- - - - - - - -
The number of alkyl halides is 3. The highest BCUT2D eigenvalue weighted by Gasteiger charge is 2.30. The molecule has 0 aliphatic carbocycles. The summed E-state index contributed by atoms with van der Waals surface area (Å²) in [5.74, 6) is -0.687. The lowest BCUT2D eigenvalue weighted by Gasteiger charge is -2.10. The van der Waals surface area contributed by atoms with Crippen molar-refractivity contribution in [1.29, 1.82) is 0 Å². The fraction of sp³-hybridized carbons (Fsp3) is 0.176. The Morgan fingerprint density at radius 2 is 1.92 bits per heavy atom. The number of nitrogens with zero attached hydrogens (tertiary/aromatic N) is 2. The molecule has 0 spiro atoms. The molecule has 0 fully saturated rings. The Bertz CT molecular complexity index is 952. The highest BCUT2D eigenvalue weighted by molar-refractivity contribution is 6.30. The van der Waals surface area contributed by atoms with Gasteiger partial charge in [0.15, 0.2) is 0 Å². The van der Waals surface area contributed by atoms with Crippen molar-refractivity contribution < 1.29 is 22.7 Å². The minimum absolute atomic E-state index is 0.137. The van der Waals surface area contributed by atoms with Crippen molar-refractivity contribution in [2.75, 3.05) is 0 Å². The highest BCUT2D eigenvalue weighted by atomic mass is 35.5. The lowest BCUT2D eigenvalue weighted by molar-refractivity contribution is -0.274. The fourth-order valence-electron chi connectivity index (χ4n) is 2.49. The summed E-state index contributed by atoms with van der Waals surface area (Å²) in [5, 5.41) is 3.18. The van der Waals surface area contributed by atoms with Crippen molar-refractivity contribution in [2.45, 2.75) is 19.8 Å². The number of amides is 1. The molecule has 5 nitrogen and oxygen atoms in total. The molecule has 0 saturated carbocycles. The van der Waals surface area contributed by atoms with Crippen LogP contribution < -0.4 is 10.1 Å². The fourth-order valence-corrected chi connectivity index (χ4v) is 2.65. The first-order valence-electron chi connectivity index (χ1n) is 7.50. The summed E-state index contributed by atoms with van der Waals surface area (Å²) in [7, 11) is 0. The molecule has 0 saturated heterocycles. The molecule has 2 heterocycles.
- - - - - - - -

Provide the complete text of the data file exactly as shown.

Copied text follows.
The number of alkyl halides is 3. The highest BCUT2D eigenvalue weighted by Gasteiger charge is 2.30. The molecule has 0 aliphatic carbocycles. The summed E-state index contributed by atoms with van der Waals surface area (Å²) in [5.74, 6) is -0.687. The lowest BCUT2D eigenvalue weighted by Gasteiger charge is -2.10. The van der Waals surface area contributed by atoms with Crippen molar-refractivity contribution in [1.29, 1.82) is 0 Å². The fraction of sp³-hybridized carbons (Fsp3) is 0.176. The Morgan fingerprint density at radius 2 is 1.92 bits per heavy atom. The number of nitrogens with zero attached hydrogens (tertiary/aromatic N) is 2. The molecule has 0 spiro atoms. The molecule has 0 fully saturated rings. The Bertz CT molecular complexity index is 952. The highest BCUT2D eigenvalue weighted by molar-refractivity contribution is 6.30. The van der Waals surface area contributed by atoms with Gasteiger partial charge in [0.15, 0.2) is 0 Å². The van der Waals surface area contributed by atoms with Crippen molar-refractivity contribution < 1.29 is 22.7 Å². The minimum absolute atomic E-state index is 0.137. The van der Waals surface area contributed by atoms with Crippen molar-refractivity contribution in [2.75, 3.05) is 0 Å². The highest BCUT2D eigenvalue weighted by atomic mass is 35.5. The lowest BCUT2D eigenvalue weighted by molar-refractivity contribution is -0.274. The fourth-order valence-electron chi connectivity index (χ4n) is 2.49. The summed E-state index contributed by atoms with van der Waals surface area (Å²) in [5, 5.41) is 3.18. The van der Waals surface area contributed by atoms with Crippen molar-refractivity contribution in [2.45, 2.75) is 19.8 Å². The number of amides is 1. The molecule has 5 nitrogen and oxygen atoms in total. The molecule has 0 saturated carbocycles. The van der Waals surface area contributed by atoms with Crippen LogP contribution < -0.4 is 10.1 Å². The fourth-order valence-corrected chi connectivity index (χ4v) is 2.65. The first-order valence-electron chi connectivity index (χ1n) is 7.50. The summed E-state index contributed by atoms with van der Waals surface area (Å²) in [7, 11) is 0. The molecule has 0 saturated heterocycles. The molecule has 2 heterocycles.